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Advisory: The Return of Trump 'Mojo'

Washington Times

By Jennifer Harper 

The clock is ticking on the presidential election, and much could happen between now and Nov. 3. The advice for President Trump, however, continues to arrive, offering insight into fine tuning his well-funded and well-organized campaign even further.

When compared to presumed Democratic nominee Joseph R. Biden, the president appears to be a contender of substance who perhaps needs a reminder about classic winning strategies, according to one analyst.

“Trump may have the most dedicated voter base of any president. Joe Biden’s popularity is a mile wide but only an inch deep. Trump’s is the opposite,” says Merrill Matthews, a resident scholar with the Institute for Policy Innovation in Dallas.

He describes how Mr. Trump can get his “mojo” back by emphasizing the future gains in the economy, continuing his record of appointing conservative judges and remembering what worked so beautifully on the campaign trail four years ago.

But it’s the promise of tomorrow which could be the linchpin.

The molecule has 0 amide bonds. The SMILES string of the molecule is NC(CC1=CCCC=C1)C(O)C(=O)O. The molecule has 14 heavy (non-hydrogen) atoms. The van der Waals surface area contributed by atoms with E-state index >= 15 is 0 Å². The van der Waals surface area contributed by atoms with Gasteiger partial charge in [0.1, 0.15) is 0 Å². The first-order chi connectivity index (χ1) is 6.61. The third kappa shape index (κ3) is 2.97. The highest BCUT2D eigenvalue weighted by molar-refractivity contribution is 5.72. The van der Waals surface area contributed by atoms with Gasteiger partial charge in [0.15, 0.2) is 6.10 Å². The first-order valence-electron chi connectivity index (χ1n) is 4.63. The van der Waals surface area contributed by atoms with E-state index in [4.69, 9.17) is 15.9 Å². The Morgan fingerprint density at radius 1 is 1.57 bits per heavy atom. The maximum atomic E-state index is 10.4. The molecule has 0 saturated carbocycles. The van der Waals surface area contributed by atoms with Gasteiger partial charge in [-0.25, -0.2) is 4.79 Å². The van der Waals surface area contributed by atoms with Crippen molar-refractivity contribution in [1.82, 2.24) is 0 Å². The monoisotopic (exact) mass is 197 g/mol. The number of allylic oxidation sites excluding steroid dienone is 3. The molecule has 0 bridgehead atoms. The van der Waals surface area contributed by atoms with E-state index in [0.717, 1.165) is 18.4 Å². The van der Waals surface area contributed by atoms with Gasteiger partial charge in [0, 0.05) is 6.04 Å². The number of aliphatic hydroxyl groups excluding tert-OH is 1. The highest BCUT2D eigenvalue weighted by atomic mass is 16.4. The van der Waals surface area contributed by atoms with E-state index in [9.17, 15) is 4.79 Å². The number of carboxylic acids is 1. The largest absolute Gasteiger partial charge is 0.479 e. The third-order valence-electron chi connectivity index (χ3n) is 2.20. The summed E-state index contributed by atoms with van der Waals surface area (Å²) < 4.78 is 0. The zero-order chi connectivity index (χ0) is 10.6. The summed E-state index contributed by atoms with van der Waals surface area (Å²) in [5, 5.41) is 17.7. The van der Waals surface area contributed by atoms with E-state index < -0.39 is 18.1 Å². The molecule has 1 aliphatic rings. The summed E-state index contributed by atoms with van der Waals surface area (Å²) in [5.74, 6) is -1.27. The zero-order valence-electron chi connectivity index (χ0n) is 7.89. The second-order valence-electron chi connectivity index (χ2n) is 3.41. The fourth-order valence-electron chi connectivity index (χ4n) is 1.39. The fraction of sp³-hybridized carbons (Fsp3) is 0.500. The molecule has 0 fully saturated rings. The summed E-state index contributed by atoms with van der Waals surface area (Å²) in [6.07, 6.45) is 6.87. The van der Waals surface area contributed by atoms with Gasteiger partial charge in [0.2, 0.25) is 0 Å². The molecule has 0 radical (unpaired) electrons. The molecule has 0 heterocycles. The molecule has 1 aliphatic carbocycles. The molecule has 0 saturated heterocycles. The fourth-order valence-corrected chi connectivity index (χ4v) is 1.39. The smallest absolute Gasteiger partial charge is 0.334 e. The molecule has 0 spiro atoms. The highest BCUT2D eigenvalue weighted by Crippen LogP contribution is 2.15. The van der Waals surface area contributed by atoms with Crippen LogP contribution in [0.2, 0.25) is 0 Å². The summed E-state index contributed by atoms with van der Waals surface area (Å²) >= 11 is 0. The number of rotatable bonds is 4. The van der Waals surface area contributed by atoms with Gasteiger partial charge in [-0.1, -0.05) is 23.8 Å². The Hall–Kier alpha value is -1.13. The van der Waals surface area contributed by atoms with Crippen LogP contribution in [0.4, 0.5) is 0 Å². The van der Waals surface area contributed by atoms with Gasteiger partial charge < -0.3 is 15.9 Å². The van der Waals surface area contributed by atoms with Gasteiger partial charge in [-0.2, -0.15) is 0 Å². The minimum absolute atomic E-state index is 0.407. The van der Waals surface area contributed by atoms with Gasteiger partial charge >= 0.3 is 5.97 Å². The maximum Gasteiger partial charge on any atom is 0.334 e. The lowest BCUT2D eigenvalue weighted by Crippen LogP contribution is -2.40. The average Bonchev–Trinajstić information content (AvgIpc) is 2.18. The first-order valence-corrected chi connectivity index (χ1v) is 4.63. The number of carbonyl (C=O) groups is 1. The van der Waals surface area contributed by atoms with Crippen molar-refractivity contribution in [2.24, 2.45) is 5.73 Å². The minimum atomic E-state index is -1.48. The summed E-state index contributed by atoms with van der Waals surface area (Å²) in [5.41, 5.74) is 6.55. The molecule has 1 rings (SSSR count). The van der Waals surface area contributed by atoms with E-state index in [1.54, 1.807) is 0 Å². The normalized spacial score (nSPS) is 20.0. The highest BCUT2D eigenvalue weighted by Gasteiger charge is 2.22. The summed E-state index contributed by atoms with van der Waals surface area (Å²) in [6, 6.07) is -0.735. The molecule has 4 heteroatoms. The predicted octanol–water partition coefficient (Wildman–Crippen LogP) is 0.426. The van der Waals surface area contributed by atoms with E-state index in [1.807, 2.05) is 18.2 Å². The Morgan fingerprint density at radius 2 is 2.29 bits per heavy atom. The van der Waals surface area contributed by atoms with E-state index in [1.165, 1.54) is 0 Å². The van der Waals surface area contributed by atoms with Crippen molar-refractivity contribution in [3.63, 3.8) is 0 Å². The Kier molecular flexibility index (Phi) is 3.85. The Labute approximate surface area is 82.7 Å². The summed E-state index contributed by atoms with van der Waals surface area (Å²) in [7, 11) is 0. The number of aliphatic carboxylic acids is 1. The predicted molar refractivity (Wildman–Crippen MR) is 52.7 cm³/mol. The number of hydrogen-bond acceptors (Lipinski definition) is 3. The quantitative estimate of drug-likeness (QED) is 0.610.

Elections are often won or lost with a candidate’s vision for the future, Mr. Matthews writes in an oped for The Hill — noting that Mr. Trump definitely was a master of that message in 2016 with his clarion call to “Make America Great Again.”

He needs to repeat the process.

“He is going to have to give Americans a reason to vote for him. Of the two major candidates, Trump is more likely to restore the economic growth we had before the pandemic. He will oppose the far-left’s efforts to socialize the economy and society. And he seems to be the only candidate who is proud of America’s (imperfect) past and believes that embracing its values, rather than condemning them, is the better course for the country and the world,” writes Mr. Matthews.

‘That’s a winnable agenda. And nobody can make that case like Trump — but he will have to make it,” he advises.